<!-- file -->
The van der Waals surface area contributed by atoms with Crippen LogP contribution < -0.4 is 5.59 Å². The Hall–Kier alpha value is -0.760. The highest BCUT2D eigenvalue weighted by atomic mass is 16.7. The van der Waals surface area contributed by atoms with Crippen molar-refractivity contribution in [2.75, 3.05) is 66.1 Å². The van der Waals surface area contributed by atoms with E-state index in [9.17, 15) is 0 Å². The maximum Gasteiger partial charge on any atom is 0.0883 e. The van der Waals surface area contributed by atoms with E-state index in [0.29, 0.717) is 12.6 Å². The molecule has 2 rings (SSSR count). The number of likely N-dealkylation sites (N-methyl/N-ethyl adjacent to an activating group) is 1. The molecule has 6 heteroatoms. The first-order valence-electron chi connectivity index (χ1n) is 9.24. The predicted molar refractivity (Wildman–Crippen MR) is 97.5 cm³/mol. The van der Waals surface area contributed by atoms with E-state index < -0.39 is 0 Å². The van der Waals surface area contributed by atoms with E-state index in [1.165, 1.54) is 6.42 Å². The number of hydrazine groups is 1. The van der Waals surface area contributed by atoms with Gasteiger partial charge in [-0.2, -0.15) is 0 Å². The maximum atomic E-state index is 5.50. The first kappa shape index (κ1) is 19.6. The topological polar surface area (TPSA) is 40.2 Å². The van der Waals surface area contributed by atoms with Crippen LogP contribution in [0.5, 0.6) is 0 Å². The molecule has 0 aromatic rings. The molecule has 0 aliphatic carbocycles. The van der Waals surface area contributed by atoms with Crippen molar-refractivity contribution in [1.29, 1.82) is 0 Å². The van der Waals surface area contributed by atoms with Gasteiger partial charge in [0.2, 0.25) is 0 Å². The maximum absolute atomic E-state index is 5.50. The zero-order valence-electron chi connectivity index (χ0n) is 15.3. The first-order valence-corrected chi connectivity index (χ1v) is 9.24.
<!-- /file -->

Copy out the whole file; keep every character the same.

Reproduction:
The van der Waals surface area contributed by atoms with Crippen LogP contribution < -0.4 is 5.59 Å². The Hall–Kier alpha value is -0.760. The highest BCUT2D eigenvalue weighted by atomic mass is 16.7. The van der Waals surface area contributed by atoms with Crippen molar-refractivity contribution in [2.75, 3.05) is 66.1 Å². The van der Waals surface area contributed by atoms with E-state index in [9.17, 15) is 0 Å². The maximum Gasteiger partial charge on any atom is 0.0883 e. The van der Waals surface area contributed by atoms with E-state index in [0.29, 0.717) is 12.6 Å². The molecule has 2 rings (SSSR count). The number of likely N-dealkylation sites (N-methyl/N-ethyl adjacent to an activating group) is 1. The molecule has 6 heteroatoms. The first-order valence-electron chi connectivity index (χ1n) is 9.24. The predicted molar refractivity (Wildman–Crippen MR) is 97.5 cm³/mol. The van der Waals surface area contributed by atoms with E-state index < -0.39 is 0 Å². The van der Waals surface area contributed by atoms with E-state index in [1.165, 1.54) is 6.42 Å². The number of hydrazine groups is 1. The van der Waals surface area contributed by atoms with Gasteiger partial charge in [-0.2, -0.15) is 0 Å². The maximum atomic E-state index is 5.50. The first kappa shape index (κ1) is 19.6. The topological polar surface area (TPSA) is 40.2 Å². The van der Waals surface area contributed by atoms with Crippen LogP contribution in [0.5, 0.6) is 0 Å². The molecule has 0 aromatic rings. The molecule has 0 aliphatic carbocycles. The van der Waals surface area contributed by atoms with Crippen molar-refractivity contribution in [1.29, 1.82) is 0 Å². The van der Waals surface area contributed by atoms with Gasteiger partial charge in [0.2, 0.25) is 0 Å². The maximum absolute atomic E-state index is 5.50. The zero-order valence-electron chi connectivity index (χ0n) is 15.3. The first-order valence-corrected chi connectivity index (χ1v) is 9.24.